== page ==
MLB award watch 2012

Our experts can all agree on one thing: Josh Hamilton is the AL MVP thus far. Ronald Martinez/Getty Images

Today on ESPN.com we are celebrating the fact that we have reached the season's quarter pole. With that in mind, we asked our experts to give their picks for the major MLB awards with 25 percent of the season completed.

The voters -- Jim Bowden, Jim Caple, Jerry Crasnick, Christina Kahrl, Tim Kurkjian, Buster Olney, David Schoenfield and Jayson Stark -- were asked to give us their top five choices (in order) for AL/NL MVP and Cy Young, as well as their top three choices for AL/NL manager and rookie of the year.

After tallying the votes, the results for each category are noted below. Note: The voters were asked who they would vote for if the season ended today, not who they think will win when the 2012 season is in the books.

Now, here are your quarter-pole award winners!


1. Josh Hamilton, OF, Rangers
2. Adam Jones, CF, Orioles
3. Austin Jackson, CF, Tigers
4. Paul Konerko, 1B, White Sox
5. Asdrubal Cabrera, SS, Indians

In any other year, Jones -- who's hitting .307 with 14 homers -- would have a legitimate case, but Hamilton currently leads the league in all three Triple Crown categories, and that will usually win you an MVP award. Jackson has been flying under the radar a bit because the Tigers have struggled, but that's not his fault, and his .414 OBP combined with tremendous speed and defense make him extremely valuable. Cabrera and Konerko are both picking up right where they left off last season, with the former hitting .309 with stellar defense, and the latter continuing to beat Father Time, putting up a 1.058 OPS at the age of 36.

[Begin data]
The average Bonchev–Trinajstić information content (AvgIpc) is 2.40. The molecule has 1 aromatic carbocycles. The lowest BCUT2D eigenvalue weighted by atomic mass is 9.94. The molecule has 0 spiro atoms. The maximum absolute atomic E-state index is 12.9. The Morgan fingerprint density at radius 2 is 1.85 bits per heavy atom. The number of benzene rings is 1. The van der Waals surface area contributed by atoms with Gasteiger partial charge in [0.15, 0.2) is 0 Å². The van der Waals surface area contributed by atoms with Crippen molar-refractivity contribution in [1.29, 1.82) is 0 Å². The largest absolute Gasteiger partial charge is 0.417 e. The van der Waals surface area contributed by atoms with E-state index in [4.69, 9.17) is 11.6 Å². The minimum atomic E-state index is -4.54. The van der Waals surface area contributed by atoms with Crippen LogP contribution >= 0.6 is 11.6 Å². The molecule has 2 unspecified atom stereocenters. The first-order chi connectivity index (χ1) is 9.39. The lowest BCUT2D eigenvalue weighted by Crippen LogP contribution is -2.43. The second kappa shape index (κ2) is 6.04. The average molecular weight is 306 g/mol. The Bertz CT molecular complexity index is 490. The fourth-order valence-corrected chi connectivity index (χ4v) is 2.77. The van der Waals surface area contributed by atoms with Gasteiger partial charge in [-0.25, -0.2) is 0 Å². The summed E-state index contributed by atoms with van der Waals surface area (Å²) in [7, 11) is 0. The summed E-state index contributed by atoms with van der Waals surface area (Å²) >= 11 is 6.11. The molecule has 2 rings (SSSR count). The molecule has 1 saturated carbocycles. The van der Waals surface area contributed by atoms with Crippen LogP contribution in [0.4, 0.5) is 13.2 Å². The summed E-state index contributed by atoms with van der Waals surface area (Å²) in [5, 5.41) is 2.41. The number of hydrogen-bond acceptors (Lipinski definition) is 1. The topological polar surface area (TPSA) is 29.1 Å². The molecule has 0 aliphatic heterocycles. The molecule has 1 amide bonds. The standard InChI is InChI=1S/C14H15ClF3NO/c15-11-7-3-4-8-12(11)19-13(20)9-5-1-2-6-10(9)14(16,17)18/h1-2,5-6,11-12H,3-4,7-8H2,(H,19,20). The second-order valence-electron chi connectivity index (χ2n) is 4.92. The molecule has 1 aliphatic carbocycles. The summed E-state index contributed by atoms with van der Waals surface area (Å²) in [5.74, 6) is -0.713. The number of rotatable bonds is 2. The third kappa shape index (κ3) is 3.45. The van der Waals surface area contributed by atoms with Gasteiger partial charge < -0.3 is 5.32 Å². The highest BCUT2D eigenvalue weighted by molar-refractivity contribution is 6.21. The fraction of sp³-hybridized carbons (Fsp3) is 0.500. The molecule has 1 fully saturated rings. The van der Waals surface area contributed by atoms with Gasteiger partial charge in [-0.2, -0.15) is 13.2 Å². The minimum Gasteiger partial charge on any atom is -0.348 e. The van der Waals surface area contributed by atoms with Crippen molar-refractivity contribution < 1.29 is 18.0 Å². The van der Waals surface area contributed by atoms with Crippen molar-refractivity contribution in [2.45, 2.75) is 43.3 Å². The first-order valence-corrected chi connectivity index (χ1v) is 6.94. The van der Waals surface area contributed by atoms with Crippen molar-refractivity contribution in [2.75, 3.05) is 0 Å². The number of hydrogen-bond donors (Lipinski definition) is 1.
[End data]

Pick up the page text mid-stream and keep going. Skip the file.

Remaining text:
1. Matt Kemp, CF, Dodgers
2. David Wright, 3B, Mets
3. Carlos Beltran, RF, Cardinals
4. Ryan Braun, LF, Brewers
5. Joey Votto, 1B, Reds

If we had taken this vote a couple of weeks ago, it probably would have been unanimous as well, but then Kemp ended up on the disabled list and Wright went on a tear, and now leads the National League in batting average and on-base percentage. Despite Wright's surge, our voters still heavily preferred Kemp, who got all but two first-place votes despite his recent injury. Beltran, at age 35, has quietly been putting together one of the best seasons of his career, and leads the NL with 13 homers. Braun paces the circuit with 99 total bases. Votto is leading the NL in doubles (17) and walks (40).

AL Cy Young

1. Justin Verlander, RHP, Tigers
2. Jake Peavy, RHP, White Sox
3. Jered Weaver, RHP, Angels
4. Yu Darvish, RHP, Rangers
5. Brandon Morrow, RHP, Blue Jays

Verlander won the MVP and Cy Young awards last year, and our voters have him winning the latter again. Peavy's resurgence is one of the better stories of the season, and the 2007 NL Cy Young winner has a 2.39 ERA, while Weaver is 6-1, with a 2.80 ERA). Darvish is trying to become the second player in history (Fernando Valenzuela, 1981) to win Cy Young and Rookie of the Year in the same season, and he's making a strong case thus far. Morrow is finally learning how to harness his formidable stuff, and has by far the lowest walk rate (2.5 per nine) and ERA (2.63) of his career thus far.

NL Cy Young

1. Brandon Beachy, RHP, Braves
2. Clayton Kershaw, LHP, Dodgers
3. Gio Gonzalez, LHP, Nationals
4. Johnny Cueto, RHP, Reds
5. Stephen Strasburg, RHP, Nationals